1. #1
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    Default Roll Up Doors / Service & Painted

    Just wondering what anyones thoughts were about roll up doors. How well have the painted doors held up,scratches etc.Have you ever heard of a POK Roll-up door sys.?? What do you think about Dover doors, Robinson roll ups I know about already.Most of our pumpers see about a thousand runs a year so how do you think they will hold up vs. the box type compt.doors. Are there any major City Depts. using roll ups on their pumpers???. THANKS for everyones help as always....Safe Firefighting........JB
    JB

  2. #2
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    Dalmatian90's Avatar
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    We've used roll ups since 1976.

    All brushed aluminum, so no real info on painted doors. However, we do have scotchlite on all the newer doors, depending on where it ends up in the "roll" it does tend to get scratched. Not bad, but you do notice up close.

    Maybe not a 1000 runs a year, but we've been opening doors 200 or more times a year at emergencies for 25 years.

    Currently run both Dover and Robinson...I can't tell a performance difference between them. Do, however, get a "bar" handle to open -- the push buttons are a pain in the but with a gloved hand!

    They do require you properly store equipment -- if not, you do risk having a door jammed shut that takes a talent with a fist to unjam. However, since the alternative is having the sledge hammer fall on your foot, the SCBA bottle roll out and hit the ground, etc...I'd still take roll ups and properly strap/stow equipment
    IACOJ Canine Officer
    20/50

  3. #3
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    River Edge, NJ, USA
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    Painting of roll-up doors has come a long way. 10 - 12 years ago, if you wanted a painted roll-up door, it would go to your bidder's paint shop & they would spray the door. Now days, most of your door manufacturers "Powder Coat" their doors. This is a process where the paint/coating is "baked" onto the door. It holds up really well. However, due to the design of most doors, you will eventually get hair-line scratches in the finish. This is due to the road dirt and salt spray being pushed into the finish by the rubber moisture barrier at the top of the door. My department recently took delivery of a new pumper with all painted roll-up doors, (our 1st one with all roll-ups & also painted). This unit will do about 1,800 runs a year. We'll see.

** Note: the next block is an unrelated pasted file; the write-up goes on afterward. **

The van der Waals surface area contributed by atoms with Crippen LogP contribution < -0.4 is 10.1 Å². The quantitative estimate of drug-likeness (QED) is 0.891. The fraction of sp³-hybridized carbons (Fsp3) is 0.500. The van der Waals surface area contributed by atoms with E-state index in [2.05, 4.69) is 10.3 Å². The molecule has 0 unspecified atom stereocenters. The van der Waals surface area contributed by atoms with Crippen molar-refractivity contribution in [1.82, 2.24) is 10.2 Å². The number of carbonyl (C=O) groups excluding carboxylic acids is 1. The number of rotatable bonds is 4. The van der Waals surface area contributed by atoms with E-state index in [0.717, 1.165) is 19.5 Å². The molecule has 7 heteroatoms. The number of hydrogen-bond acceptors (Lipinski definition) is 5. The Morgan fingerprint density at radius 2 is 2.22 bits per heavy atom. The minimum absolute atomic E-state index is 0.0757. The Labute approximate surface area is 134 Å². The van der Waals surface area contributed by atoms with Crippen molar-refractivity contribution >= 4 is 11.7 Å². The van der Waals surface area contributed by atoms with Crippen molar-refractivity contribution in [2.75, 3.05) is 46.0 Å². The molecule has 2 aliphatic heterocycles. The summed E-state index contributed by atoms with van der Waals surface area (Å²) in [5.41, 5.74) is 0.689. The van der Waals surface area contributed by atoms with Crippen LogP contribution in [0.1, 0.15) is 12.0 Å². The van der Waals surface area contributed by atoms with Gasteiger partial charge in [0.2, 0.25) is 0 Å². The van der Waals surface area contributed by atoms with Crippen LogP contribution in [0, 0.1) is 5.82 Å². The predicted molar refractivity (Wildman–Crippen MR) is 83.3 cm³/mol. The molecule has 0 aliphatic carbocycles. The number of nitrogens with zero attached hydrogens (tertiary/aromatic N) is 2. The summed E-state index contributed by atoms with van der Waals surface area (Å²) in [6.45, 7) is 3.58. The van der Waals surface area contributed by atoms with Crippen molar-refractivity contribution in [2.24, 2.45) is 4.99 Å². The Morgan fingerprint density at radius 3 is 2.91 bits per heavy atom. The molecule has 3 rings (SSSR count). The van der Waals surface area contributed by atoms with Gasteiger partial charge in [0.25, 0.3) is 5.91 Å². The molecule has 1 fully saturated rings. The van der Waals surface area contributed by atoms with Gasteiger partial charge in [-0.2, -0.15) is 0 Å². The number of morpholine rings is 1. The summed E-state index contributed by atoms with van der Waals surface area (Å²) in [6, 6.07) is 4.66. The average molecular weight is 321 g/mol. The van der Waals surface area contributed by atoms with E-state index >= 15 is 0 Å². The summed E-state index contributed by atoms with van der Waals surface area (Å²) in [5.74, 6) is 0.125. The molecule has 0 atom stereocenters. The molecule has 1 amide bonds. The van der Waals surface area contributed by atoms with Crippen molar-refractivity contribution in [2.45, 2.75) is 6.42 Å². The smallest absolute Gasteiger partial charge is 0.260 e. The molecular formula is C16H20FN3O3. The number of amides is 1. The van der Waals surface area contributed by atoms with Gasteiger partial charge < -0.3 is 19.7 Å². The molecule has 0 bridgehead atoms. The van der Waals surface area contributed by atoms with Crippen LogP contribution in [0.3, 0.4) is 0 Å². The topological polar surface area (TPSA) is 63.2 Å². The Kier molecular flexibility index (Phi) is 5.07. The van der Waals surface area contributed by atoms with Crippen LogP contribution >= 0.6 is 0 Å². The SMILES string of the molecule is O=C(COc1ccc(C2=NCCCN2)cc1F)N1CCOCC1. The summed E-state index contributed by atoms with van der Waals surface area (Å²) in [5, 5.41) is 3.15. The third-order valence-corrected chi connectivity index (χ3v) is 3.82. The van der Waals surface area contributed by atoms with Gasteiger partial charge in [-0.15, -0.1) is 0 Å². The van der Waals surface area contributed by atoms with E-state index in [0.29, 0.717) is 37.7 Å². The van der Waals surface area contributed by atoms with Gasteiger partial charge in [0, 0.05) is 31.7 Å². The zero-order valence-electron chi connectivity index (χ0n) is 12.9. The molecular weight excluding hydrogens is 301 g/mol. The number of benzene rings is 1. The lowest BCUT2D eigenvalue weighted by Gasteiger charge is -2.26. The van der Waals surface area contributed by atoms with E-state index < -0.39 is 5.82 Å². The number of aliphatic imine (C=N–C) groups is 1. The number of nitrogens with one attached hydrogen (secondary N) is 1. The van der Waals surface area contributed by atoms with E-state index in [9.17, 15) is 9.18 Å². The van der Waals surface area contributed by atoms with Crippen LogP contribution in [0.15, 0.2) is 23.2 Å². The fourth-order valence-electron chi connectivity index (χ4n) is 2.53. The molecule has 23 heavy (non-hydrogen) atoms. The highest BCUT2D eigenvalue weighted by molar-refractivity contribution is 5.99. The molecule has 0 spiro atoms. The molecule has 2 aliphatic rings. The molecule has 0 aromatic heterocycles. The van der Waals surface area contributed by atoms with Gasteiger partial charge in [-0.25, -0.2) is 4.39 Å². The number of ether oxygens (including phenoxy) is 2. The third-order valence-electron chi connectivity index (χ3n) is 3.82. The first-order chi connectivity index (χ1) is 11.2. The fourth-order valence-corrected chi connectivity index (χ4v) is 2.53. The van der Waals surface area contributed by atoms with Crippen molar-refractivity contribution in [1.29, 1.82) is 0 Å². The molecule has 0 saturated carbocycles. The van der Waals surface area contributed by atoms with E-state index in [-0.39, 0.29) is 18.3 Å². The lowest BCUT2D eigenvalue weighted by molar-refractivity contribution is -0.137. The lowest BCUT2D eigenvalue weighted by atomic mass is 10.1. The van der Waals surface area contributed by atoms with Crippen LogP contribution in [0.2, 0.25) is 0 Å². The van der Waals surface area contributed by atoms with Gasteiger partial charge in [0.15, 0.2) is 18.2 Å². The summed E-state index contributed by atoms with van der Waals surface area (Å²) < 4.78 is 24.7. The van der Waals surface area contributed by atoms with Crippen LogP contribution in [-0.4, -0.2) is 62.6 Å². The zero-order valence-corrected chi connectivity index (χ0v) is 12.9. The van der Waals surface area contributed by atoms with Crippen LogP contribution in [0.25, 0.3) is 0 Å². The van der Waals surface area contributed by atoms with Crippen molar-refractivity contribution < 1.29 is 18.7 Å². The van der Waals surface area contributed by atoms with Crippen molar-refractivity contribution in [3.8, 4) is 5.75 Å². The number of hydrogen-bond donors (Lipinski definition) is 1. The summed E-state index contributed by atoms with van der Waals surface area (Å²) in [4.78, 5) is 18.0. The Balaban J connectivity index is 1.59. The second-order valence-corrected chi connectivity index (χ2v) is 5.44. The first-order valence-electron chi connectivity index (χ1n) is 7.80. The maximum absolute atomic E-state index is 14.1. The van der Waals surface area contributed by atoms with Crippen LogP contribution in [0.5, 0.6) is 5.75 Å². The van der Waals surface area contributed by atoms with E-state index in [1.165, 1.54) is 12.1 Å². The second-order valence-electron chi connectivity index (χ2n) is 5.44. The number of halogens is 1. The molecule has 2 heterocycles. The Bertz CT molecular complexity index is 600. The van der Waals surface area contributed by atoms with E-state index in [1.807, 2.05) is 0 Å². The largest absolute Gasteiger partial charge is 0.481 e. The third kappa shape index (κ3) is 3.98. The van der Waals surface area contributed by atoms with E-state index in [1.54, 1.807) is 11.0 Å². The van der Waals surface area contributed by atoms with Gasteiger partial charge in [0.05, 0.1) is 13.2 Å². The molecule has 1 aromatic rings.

The FDNY has all Seagrave pumpers with un-painted roll-up doors on their highsides only, (Robinson). I believe that they have had good success. Our new pumper has Dover doors and so far, so good. I have not heard of POK. Is this the same company that makes nozzles???? My recommendation would be to stay with Robinson or Dover. As for painting, it's your call.
    Also, make sure you have your heavy equipment mounted and always have your roll-out trays fully stowed & locked. We had to literally take a roll-up door apart to get into out Hurst compartment due to the tray not being fully retracted due to a piece of equipment stuck behind it & someone jambed the roll-up door shut. The tray exerted so much force against the roll-up, that we could not open it!!!!


    Just my .02 worth. Be Safe & buy smart

    [ 07-23-2001: Message edited by: GRC063 ]
    GRC063

  4. #4
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    Roll-ups are absolutely the way to go.

    We have both Robinson and Dover. We have one door on the back of our pumper. We installed all roll ups in the interior of our heavy rescue. They ALL work great.

    The original doors had some paint problems with chipping, etc. But as GRC063 stated, the new powder coating process has almost eliminated those problems.

    Make sure that ALL equipment is mounted and secured. If something isn't, eventually something will lodge against the door and you'll be sorry. Everything should be mounted anyhow.

    Some other pros of Rollups are the ease of deploying/ rewinding electric lines, hydraulic hoses, etc. No doors to get caught on.

    You don't have doors open while parked in traffic that will eventually get hit by other vehicles

    And, you reduce the chance of a compartment door coming open while leaving/ backing into the station. Average cost to repair the vehicle starts at $1200, not to mention damage to the building and those consequences.

    I have seen the end result of a wheel well, flip-up compartment door striking the building. $3000 damage to vehicle, $40,000 damage to front of the building. BUT the most scary part was it brought the concrete door lintel and parts of the cinder block wall down just behind the pumper.
    These views/ opinions are my own and not those of my employer/ department.

  5. #5
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    Check out AMDOR. They are a Canadian Company that manufactures in my opinion the best roll-up door currently on the market. ROM and AS American are both ok too but I still feel the Amdor is just a bit better. The true test is to take a closed door on a larger compartment (48" wide or wider) and push in on the center of the door and see how much it flexes. Also take note to the construction of the slats/shutters and how they hook together and hinge. Hope these tips will help. As for painting I have come to understand it can get rather expensive. It does look nice but all apparatus that I have ridden on or sold with roll-up door have all gotten unpainted. If you plan to use a colorful scotchlite striping pattern on them they look just as good. Take care and be safe. FGN


    [ 07-23-2001: Message edited by: FireGuyNeil ]

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